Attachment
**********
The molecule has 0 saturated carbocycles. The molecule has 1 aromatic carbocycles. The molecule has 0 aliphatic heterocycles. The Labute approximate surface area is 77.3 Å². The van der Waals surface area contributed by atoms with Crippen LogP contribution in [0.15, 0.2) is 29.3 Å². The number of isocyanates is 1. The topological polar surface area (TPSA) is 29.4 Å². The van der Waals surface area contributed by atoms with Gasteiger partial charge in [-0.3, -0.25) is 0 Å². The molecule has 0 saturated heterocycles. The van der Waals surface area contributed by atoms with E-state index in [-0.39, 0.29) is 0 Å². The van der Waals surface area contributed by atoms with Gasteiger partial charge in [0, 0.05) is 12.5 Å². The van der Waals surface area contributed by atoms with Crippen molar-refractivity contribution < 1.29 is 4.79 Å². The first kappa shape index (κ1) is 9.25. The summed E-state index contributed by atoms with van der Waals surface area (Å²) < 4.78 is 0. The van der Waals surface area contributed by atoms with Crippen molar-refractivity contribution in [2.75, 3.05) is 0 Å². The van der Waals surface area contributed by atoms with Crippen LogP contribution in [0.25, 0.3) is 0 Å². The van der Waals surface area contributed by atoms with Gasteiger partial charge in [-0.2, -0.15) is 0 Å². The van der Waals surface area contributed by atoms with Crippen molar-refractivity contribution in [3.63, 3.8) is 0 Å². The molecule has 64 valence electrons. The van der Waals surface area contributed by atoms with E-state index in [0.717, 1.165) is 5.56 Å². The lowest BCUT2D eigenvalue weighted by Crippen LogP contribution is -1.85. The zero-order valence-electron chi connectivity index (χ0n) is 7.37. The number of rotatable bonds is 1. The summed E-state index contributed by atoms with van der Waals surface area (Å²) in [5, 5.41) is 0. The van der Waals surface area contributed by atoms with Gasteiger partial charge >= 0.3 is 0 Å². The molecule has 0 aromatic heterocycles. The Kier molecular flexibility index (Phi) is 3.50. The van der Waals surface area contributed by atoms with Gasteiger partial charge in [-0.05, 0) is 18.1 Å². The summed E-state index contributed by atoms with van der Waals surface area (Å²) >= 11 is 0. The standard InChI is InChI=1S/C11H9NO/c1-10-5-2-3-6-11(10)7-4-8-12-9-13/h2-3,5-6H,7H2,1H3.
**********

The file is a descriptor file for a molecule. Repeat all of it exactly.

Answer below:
The molecule has 0 saturated carbocycles. The molecule has 1 aromatic carbocycles. The molecule has 0 aliphatic heterocycles. The Labute approximate surface area is 77.3 Å². The van der Waals surface area contributed by atoms with Crippen LogP contribution in [0.15, 0.2) is 29.3 Å². The number of isocyanates is 1. The topological polar surface area (TPSA) is 29.4 Å². The van der Waals surface area contributed by atoms with Gasteiger partial charge in [-0.3, -0.25) is 0 Å². The molecule has 0 saturated heterocycles. The van der Waals surface area contributed by atoms with E-state index in [-0.39, 0.29) is 0 Å². The van der Waals surface area contributed by atoms with Gasteiger partial charge in [0, 0.05) is 12.5 Å². The van der Waals surface area contributed by atoms with Crippen molar-refractivity contribution < 1.29 is 4.79 Å². The first kappa shape index (κ1) is 9.25. The summed E-state index contributed by atoms with van der Waals surface area (Å²) < 4.78 is 0. The van der Waals surface area contributed by atoms with Crippen molar-refractivity contribution in [2.75, 3.05) is 0 Å². The van der Waals surface area contributed by atoms with Crippen LogP contribution in [0.25, 0.3) is 0 Å². The van der Waals surface area contributed by atoms with Gasteiger partial charge in [-0.2, -0.15) is 0 Å². The van der Waals surface area contributed by atoms with Crippen molar-refractivity contribution in [3.63, 3.8) is 0 Å². The molecule has 64 valence electrons. The van der Waals surface area contributed by atoms with E-state index in [0.717, 1.165) is 5.56 Å². The lowest BCUT2D eigenvalue weighted by Crippen LogP contribution is -1.85. The zero-order valence-electron chi connectivity index (χ0n) is 7.37. The number of rotatable bonds is 1. The summed E-state index contributed by atoms with van der Waals surface area (Å²) in [5, 5.41) is 0. The van der Waals surface area contributed by atoms with Gasteiger partial charge >= 0.3 is 0 Å². The molecule has 0 aromatic heterocycles. The Kier molecular flexibility index (Phi) is 3.50. The van der Waals surface area contributed by atoms with Gasteiger partial charge in [-0.05, 0) is 18.1 Å². The summed E-state index contributed by atoms with van der Waals surface area (Å²) >= 11 is 0. The standard InChI is InChI=1S/C11H9NO/c1-10-5-2-3-6-11(10)7-4-8-12-9-13/h2-3,5-6H,7H2,1H3.